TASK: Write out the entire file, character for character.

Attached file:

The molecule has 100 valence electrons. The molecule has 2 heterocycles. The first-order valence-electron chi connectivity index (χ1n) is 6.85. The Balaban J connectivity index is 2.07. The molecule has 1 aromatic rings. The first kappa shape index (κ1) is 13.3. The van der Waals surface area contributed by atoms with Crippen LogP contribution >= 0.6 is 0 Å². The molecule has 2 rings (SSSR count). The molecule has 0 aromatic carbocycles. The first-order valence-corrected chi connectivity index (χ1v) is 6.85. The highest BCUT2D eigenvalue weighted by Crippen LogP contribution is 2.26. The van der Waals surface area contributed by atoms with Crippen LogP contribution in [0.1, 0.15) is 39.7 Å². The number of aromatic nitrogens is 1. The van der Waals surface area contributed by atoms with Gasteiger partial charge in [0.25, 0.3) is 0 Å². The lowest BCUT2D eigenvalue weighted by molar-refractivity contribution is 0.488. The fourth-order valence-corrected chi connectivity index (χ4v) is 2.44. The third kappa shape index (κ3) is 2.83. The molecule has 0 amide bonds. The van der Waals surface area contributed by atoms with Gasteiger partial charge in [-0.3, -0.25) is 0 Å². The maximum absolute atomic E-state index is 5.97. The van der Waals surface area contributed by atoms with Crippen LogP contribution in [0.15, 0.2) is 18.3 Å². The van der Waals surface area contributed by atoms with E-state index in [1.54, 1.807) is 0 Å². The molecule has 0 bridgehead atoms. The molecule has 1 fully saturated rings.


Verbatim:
The molecule has 100 valence electrons. The molecule has 2 heterocycles. The first-order valence-electron chi connectivity index (χ1n) is 6.85. The Balaban J connectivity index is 2.07. The molecule has 1 aromatic rings. The first kappa shape index (κ1) is 13.3. The van der Waals surface area contributed by atoms with Crippen LogP contribution >= 0.6 is 0 Å². The molecule has 2 rings (SSSR count). The molecule has 0 aromatic carbocycles. The first-order valence-corrected chi connectivity index (χ1v) is 6.85. The highest BCUT2D eigenvalue weighted by Crippen LogP contribution is 2.26. The van der Waals surface area contributed by atoms with Crippen LogP contribution in [0.1, 0.15) is 39.7 Å². The number of aromatic nitrogens is 1. The van der Waals surface area contributed by atoms with Gasteiger partial charge in [0.25, 0.3) is 0 Å². The lowest BCUT2D eigenvalue weighted by molar-refractivity contribution is 0.488. The fourth-order valence-corrected chi connectivity index (χ4v) is 2.44. The third kappa shape index (κ3) is 2.83. The molecule has 0 amide bonds. The van der Waals surface area contributed by atoms with Gasteiger partial charge in [-0.3, -0.25) is 0 Å². The maximum absolute atomic E-state index is 5.97. The van der Waals surface area contributed by atoms with Crippen LogP contribution in [0.15, 0.2) is 18.3 Å². The van der Waals surface area contributed by atoms with E-state index in [1.54, 1.807) is 0 Å². The molecule has 0 bridgehead atoms. The molecule has 1 fully saturated rings.